Skip to main content

The intersection of science and public policy

Just about every public policy issue has a scientific component, whether it's hidden or obvious; but the facts and insights science brings to deliberations can often go unaddressed. This happens because elected officials tend to shy away from science and because scientists shy away from politics with the end result being laws based on incomplete information. U.S. Rep. Rush Holt (D-NJ) sees this occurring in Washington and says it needs to change.

A physicist by training, Holt believes that if his peers would "think like scientists," they would be able to write, vet and implement better public policy. A scientific mind isn't one that just memorizes the periodic table; it's one that is open to asking a question, considering a variety of evidence for solving a problem and engaging in constructive analysis in order to find the best possible answer.

Issues put before the Committee on Science, Space and Technology are those whose related science will get "reasonable attention," according to Holt. "If it is something that is referred to the Judiciary Committee or the Commerce Committee or the Education Committee, and has scientific components, those components are likely to be overlooked."

One of the reasons this happens is because scientists aren't actively engaged in sharing relevant information with their elected representative. The scientists don't mentor politicians on how to think like a scientist; instead they only lobby, Holt explained.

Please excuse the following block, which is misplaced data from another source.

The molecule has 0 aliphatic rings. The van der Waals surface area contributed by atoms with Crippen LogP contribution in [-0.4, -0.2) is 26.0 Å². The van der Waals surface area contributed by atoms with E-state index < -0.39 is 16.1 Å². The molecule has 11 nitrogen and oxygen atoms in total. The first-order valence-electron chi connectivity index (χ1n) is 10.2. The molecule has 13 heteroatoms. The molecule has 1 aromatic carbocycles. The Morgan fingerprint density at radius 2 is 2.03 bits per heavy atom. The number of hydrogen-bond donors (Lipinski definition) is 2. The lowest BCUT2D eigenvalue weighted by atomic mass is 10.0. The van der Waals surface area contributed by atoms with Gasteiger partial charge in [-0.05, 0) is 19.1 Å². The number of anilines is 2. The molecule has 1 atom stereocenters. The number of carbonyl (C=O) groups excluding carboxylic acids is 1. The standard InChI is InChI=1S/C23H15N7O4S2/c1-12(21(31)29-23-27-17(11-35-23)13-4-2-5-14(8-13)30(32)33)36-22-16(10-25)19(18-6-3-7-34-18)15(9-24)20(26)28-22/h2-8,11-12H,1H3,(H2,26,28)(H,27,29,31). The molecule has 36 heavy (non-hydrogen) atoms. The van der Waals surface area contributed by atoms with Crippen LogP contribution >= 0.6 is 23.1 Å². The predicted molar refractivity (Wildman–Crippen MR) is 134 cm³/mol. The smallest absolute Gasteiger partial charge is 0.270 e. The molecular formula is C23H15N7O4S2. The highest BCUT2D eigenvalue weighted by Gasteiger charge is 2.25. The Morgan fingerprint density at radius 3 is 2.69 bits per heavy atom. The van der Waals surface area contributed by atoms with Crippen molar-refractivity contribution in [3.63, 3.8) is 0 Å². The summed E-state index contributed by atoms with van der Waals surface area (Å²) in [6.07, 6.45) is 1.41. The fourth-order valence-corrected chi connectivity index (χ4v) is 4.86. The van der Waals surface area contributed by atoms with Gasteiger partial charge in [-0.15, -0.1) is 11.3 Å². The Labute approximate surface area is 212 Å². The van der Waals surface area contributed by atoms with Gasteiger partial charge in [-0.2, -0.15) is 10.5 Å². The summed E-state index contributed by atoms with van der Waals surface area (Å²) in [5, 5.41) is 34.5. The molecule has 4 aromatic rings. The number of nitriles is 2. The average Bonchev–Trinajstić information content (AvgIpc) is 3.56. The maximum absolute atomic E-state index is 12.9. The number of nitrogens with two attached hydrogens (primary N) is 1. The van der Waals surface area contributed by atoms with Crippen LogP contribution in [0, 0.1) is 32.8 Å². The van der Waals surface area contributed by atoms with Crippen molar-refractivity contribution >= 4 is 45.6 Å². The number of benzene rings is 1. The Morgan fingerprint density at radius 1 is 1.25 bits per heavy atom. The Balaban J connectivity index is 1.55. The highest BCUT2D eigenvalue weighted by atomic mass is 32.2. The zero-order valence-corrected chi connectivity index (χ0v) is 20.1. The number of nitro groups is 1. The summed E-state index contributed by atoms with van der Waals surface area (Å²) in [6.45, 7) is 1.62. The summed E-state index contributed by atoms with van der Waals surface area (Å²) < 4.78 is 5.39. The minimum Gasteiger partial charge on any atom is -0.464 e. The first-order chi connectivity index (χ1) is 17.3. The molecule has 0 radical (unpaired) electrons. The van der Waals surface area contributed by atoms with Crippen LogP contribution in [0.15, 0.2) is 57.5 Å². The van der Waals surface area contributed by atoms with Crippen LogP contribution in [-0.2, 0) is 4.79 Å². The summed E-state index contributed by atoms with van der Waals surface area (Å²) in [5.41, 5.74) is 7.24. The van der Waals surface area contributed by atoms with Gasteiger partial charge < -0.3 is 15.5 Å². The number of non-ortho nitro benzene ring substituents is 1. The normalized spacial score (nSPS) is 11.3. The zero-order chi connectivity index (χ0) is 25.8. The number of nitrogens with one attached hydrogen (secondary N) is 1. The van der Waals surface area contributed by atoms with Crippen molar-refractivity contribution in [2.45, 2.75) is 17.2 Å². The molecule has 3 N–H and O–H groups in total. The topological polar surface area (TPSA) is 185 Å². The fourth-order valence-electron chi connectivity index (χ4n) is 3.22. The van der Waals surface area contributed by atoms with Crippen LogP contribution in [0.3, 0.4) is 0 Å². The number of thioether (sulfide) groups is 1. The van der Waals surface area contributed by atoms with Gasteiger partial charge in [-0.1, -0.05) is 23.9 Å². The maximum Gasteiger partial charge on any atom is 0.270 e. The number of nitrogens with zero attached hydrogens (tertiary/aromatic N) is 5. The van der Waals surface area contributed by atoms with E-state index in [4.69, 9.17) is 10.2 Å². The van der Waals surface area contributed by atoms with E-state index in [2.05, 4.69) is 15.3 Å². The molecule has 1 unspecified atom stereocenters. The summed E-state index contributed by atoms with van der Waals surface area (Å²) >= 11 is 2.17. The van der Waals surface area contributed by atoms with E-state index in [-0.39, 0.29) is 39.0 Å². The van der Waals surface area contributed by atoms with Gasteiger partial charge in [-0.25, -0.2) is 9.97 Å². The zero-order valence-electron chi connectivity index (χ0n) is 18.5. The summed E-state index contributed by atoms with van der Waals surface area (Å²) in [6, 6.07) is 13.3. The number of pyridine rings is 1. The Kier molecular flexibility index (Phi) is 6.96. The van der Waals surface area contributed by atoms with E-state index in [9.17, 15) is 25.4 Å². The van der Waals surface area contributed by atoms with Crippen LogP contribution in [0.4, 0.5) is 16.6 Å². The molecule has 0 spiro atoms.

"Scientists tend to stay away from politics and even policy unless it directly affects their livelihood," he said. "You don't hear from scientists to help deal with these other issues where the science is buried in the issue."

"What should be the funding for NIH (National Institutes of Health) is clearly an issue of interest to scientists who are funded by NIH. But there (are) lots of issues, like whether annual mammograms make sense, where scientists could help the policymakers understand the issue better. How could it improve public health to have fewer mammograms? I can't remember any scientists coming to me to help explain that."

Politicizing science

The effort to bring science to the fore in order to improve public policy is the focus of the Center for Science, Technology, and Public Policy. A program of the Humphrey School of Public Affairs at the University of Minnesota, the center focuses on "the intersection of policy and science and technology to improve communications, to improve the quality of how people incorporate science into policy making, but also how policy makers and scientists can communicate more effectively," said AAAS member Steve Kelley, director of for the past five years.

Kelley explained that voters in this country believe in the value of science, but they don't do the work of understanding it themselves. "The polling indicates that, in general, Americans still value science," Kelley said. People have to work through the potential contradictions, adding that they need to think consistently about science across multiple subjects, because "they sure like what it can do for delivering electricity to their homes or curing disease. We have to help educate people that the same science and the same scientific processes that do that also yield what we know about climate change and evolution."